The French Army in World War II

Infantry Divisions 1939-40
 

 

The end of an army: French soldiers captured by the Germans, June 1940 (Photo: Bundesarchiv)
 


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In May 1940 the French Army embodied 101 infantry divisions (Division d'Infanterie or DI), of which 91 were located in metropolitan France. They were classified by composition as Series A, B or C, and by organization and equipment as Northeast, Fortress or Overseas (i.e. stationed in the colonies). Several Northeast divisions assigned to the Army of the Alps on the frontier with Italy carried the unofficial designation Mountain (Division Alpine).

The Series A divisions were regular formations that were maintained in peacetime at two-thirds strength. Upon mobilization they were brought up to full strength with reserve units. The Series B divisions were maintained in peacetime with only a small regular cadre; on mobilization they too were brought up to strength with reserve units. In peacetime Series C divisions existed only on paper, consisting entirely of reserve units. Series A divisions embodied regular soldiers and the youngest reservists, Series B divisions a mix of younger and older reservists (aged 30 and above) and Series C mostly older reservists.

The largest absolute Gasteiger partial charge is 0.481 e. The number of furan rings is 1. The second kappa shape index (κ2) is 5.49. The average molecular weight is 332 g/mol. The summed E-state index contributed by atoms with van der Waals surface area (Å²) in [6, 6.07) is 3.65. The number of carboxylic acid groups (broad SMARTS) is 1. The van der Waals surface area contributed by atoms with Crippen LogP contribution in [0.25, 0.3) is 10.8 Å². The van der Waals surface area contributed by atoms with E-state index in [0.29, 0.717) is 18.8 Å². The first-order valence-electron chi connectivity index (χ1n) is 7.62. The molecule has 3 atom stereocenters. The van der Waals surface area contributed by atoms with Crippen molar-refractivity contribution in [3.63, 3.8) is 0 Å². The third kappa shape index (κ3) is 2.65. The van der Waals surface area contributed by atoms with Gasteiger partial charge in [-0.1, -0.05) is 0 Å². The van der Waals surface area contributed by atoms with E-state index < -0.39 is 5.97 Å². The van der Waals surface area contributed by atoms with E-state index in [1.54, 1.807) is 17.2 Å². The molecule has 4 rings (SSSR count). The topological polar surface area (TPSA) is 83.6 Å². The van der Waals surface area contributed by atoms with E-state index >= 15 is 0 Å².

The Northeast organization applied to all infantry divisions in metropolitan France except mountain and fortress divisions. Regardless of classification, however, all infantry divisions had the same basic triangular organization: three infantry regiments, each with three battalions. The Northeast infantry division was the most numerous type and it was quite similar to the German 1st Wave infantry division. The principal points of difference concerned the divisional artillery and antitank units.
 

French infantry at Dunkirk, May 1940 (Photo: Imperial War Museum)

After World War I, the French Army was left with enormous stockpiles of weapons. This made it hard to justify an upgrade of the artillery so instead the existing weapons were modernized. Thus in the French infantry division, the famous M1898 75mm field gun was still in service in 1939—36 of them in a light artillery regiment. Despite its age the 75mm remained a reasonably effective field gun, but it could not deliver a weight of fire equivalent to the German infantry division’s 36 x 105mm light field howitzers, which had replaced the 77mm field gun of WW I vintage. (Germany, having been compelled by the terms of the Treaty of Versailles to discard most of its weaponry, was not burdened with a huge reserve of obsolescent weapons.) Another problem was that the French 75mm gun was not capable of high-angle fire—a considerable handicap by comparison with the German 105mm howitzer. However, this deficiency was somewhat offset by the French division’s 24 x 155mm howitzers (versus 12 x 150mm howitzers in the German division).